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Combine the benefits of going the PA route and being a PA with the physician burnout rate, increasing red tape, and reduced reimbursement rates, and one may not be so surprised that "more" Millennials are choosing PA over physician. Let's just hope this indeed helps with the predicted shortage of providers rather than result in market saturation. 

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9 minutes ago, BearDown said:

I hope within next 10 years when I'm done with school and practicing there are more concrete routes to progress PA -> MD that are more logical than the present. I think if that bridge was more feasible others would follow?

Why follow, just got to medical school or PA school. PA is not a stepping stone to MD/DO. It is a profession to be proud of and not the "easier route to medical school." You don't see AT-C (Athletic trainers), PT (Physical Therapist), OT (Occupational Therapist) wanting a bridge program to MD/DO school to be an orthopod. Give me a break, if your goal is to become a physician then go to medical school. Don't waste your time doing PA to MD/DO.

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Just now, camoman1234 said:

Why follow, just got to medical school or PA school. PA is not a stepping stone to MD/DO. It is a profession to be proud of and not the "easier route to medical school." You don't see AT-C (Athletic trainers), PT (Physical Therapist), OT (Occupational Therapist) wanting a bridge program to MD/DO school to be an orthopod. Give me a break, if your goal is to become a physician then go to medical school. Don't waste your time doing PA to MD/DO.

I'm familiar with the profession, its backing, and how I can contribute to raising the standard. However, I never believe in being pigeonholed just as others who have pursued further avenues of education. I simply suggested for a possible viable solution to shortage of physicians. Why couldn't a seasoned PA make great contributions as a physician or why would it be wrong to pursue that route? Do you have distaste for every PA that has graduated LECOM? Open the tunnel vision.

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30 minutes ago, BearDown said:

I'm familiar with the profession, its backing, and how I can contribute to raising the standard. However, I never believe in being pigeonholed just as others who have pursued further avenues of education. I simply suggested for a possible viable solution to shortage of physicians. Why couldn't a seasoned PA make great contributions as a physician or why would it be wrong to pursue that route? Do you have distaste for every PA that has graduated LECOM? Open the tunnel vision.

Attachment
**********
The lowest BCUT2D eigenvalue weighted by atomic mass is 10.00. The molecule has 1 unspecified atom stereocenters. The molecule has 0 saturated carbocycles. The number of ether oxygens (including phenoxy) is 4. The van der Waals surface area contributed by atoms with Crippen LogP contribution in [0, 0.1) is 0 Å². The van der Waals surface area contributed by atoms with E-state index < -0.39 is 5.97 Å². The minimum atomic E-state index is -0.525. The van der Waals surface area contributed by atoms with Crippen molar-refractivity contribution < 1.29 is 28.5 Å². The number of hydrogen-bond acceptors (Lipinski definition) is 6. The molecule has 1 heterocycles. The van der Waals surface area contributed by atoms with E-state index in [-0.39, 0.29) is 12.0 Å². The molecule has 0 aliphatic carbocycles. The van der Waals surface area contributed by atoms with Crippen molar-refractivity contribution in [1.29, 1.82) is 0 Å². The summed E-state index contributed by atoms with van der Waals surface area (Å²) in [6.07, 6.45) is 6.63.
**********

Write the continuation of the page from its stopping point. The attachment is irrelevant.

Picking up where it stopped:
Agreed.  As someone who is half way through my program and considering medical school, more  bridge programs would make the decision more appealing.  I don't see anything wrong with people wanting more avenues.

Edited by SR0525
wording
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31 minutes ago, BearDown said:

I'm familiar with the profession, its backing, and how I can contribute to raising the standard. However, I never believe in being pigeonholed just as others who have pursued further avenues of education. I simply suggested for a possible viable solution to shortage of physicians. Why couldn't a seasoned PA make great contributions as a physician or why would it be wrong to pursue that route? Do you have distaste for every PA that has graduated LECOM? Open the tunnel vision.

No tunnel vision here, re-read your comment, "possible viable solution to shortage of physicians." Apparently you don't know much about the PA profession and what Dr. Eugene Steads vision was for the PA profession and why it was created. Why train a PA and then take them out of service for at least 6 years to become a MD/DO in family medicine to do the exact same job I am doing now. No I do not have distaste for LECOM grads, but for me it is not the title that matters as I literally do everything my CP does in family medicine so for me it would strictly be for the title and to bill a little more. My town of 600 and the only clinic within 25 or so minutes would be devastated if there was a provider missing for 6 years to come back and say hey I am a doctor now, so now I can do what I was doing prior for this poor community. No, I do not have the knowledge of a MD/DO and most likely never will, but I sure can strive to learn as much as I can by talking with other APP/physicians, CME, conferences, etc. Again, your statement of filling the physician shortage is what PAs were invented for. Please become MORE familiar with the profession before you start talking with a PA-C about his own profession.